The problem with thinking we know (the answer) is that fixed ideas can close the mind to new ways of thinking and may stifle new information and considerations that may not have been previously considered. Knowledge can be a killer of curiosity, which can prevent us from exploration and new discoveries. For example, if a parent concludes that they know the reason why their child is doing poorly in a class is because of X, they will be less likely to engage in a two-way conversation that includes their child’s ideas. Likewise, anyone who has encountered someone who thinks they have all the answers knows firsthand how frustrating it can be to introduce something new or different. A person with a negative, moralizing disposition, who acts like the sole source of wisdom, is not usually available for an open exchange and can be very difficult to deal with. A Zen master once said, “If your mind is empty, it is always ready for anything; it is open to everything. In the beginner’s mind there are many possibilities, but in the expert’s there are few.”

If you are interested in opening your mind to new ways of thinking or having experiences that can help you be more creative, more energetic, and more open to new experiences and ways of thinking, there are some steps you can take. Here are some methods and activities that can lead you to a new road.  

The key ingredients are to be open to new experiences and to be willing to make changes. There is no way we would have discovered our travel adventure if we had not been open to the idea of taking a new road and then been willing to actually give it a try. These two steps are critical. One, being open to a new idea, and then, two, being willing to act on it.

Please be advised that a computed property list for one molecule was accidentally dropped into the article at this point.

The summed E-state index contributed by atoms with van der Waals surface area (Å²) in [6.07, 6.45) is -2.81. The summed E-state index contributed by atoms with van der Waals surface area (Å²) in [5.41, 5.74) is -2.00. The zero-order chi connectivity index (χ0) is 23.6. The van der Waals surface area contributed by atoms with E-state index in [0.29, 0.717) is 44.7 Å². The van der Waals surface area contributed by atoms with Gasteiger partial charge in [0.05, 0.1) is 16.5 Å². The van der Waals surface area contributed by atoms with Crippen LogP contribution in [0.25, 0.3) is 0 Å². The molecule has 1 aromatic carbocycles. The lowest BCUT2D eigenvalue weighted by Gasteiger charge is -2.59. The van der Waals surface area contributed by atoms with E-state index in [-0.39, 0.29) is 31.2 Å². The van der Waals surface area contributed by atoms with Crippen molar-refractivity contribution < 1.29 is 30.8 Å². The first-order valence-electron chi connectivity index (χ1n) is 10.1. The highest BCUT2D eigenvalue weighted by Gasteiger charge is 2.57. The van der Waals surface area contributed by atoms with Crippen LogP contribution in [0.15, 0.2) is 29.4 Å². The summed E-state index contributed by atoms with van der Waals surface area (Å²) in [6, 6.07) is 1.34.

Check your gut. Are there aspects of your daily life that you dread and wish you could change? Conversely, what do you thoroughly enjoy and provides you with a sense of satisfaction and well-being? Who are the people that you most enjoy being around?

Check your ego, which is your conscious mind that controls your behavior (and sometimes others’). Are you often overly concerned with having things done your way? Do you get uncomfortable when someone suggests doing something in a new or different way?

Consider if your ego is working for you or if it may be getting in the way by over-controlling what you do and perhaps alienating you from others.

Create quiet time. It sounds unbelievable, but most of us have a very hard time being quiet. We are too often so busy talking, listening, and interacting with gadgets that we forget about ourselves. This causes undue stress, anxiety, and diseases in the process. Understanding that we have the power to soothe and relax our mind, body, and spirit with no outside help is essential to opening oneself to possibilities.

Learn something new. Take a class for fun, try drawing or painting, pick up an instrument, explore a new area.

“The world is full of people who have never, since childhood, met an open doorway with an open mind.” ~ E.B. White

Editor’s Note: Dario Lussardi is a licensed psychologist-master, providing consultation at the Community Counseling Center in Wilmington, where he maintains a private practice providing therapeutic services to adults, couples, children, adolescents, and families.